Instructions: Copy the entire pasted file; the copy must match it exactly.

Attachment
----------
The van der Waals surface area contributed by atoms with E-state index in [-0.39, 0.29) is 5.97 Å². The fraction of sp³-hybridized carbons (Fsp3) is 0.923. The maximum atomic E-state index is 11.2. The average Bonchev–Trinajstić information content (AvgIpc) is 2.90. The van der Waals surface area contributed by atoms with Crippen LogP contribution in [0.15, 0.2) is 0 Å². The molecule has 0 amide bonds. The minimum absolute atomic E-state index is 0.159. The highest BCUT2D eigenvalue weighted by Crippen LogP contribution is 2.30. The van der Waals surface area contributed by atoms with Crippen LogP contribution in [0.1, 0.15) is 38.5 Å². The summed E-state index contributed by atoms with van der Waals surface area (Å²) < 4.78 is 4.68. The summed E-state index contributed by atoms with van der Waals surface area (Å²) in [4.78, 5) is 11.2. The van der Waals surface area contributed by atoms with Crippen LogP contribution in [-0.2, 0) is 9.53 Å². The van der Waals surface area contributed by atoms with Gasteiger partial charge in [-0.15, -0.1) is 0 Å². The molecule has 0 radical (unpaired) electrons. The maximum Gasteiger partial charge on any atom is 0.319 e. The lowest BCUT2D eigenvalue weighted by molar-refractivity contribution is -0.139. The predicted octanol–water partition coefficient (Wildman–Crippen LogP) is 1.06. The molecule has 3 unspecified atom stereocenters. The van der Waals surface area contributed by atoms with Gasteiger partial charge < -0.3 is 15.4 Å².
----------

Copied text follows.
The van der Waals surface area contributed by atoms with E-state index in [-0.39, 0.29) is 5.97 Å². The fraction of sp³-hybridized carbons (Fsp3) is 0.923. The maximum atomic E-state index is 11.2. The average Bonchev–Trinajstić information content (AvgIpc) is 2.90. The van der Waals surface area contributed by atoms with Crippen LogP contribution in [0.15, 0.2) is 0 Å². The molecule has 0 amide bonds. The minimum absolute atomic E-state index is 0.159. The highest BCUT2D eigenvalue weighted by Crippen LogP contribution is 2.30. The van der Waals surface area contributed by atoms with Crippen LogP contribution in [0.1, 0.15) is 38.5 Å². The summed E-state index contributed by atoms with van der Waals surface area (Å²) < 4.78 is 4.68. The summed E-state index contributed by atoms with van der Waals surface area (Å²) in [4.78, 5) is 11.2. The van der Waals surface area contributed by atoms with Crippen LogP contribution in [-0.2, 0) is 9.53 Å². The van der Waals surface area contributed by atoms with Gasteiger partial charge in [-0.15, -0.1) is 0 Å². The molecule has 0 radical (unpaired) electrons. The maximum Gasteiger partial charge on any atom is 0.319 e. The lowest BCUT2D eigenvalue weighted by molar-refractivity contribution is -0.139. The predicted octanol–water partition coefficient (Wildman–Crippen LogP) is 1.06. The molecule has 3 unspecified atom stereocenters. The van der Waals surface area contributed by atoms with Gasteiger partial charge < -0.3 is 15.4 Å².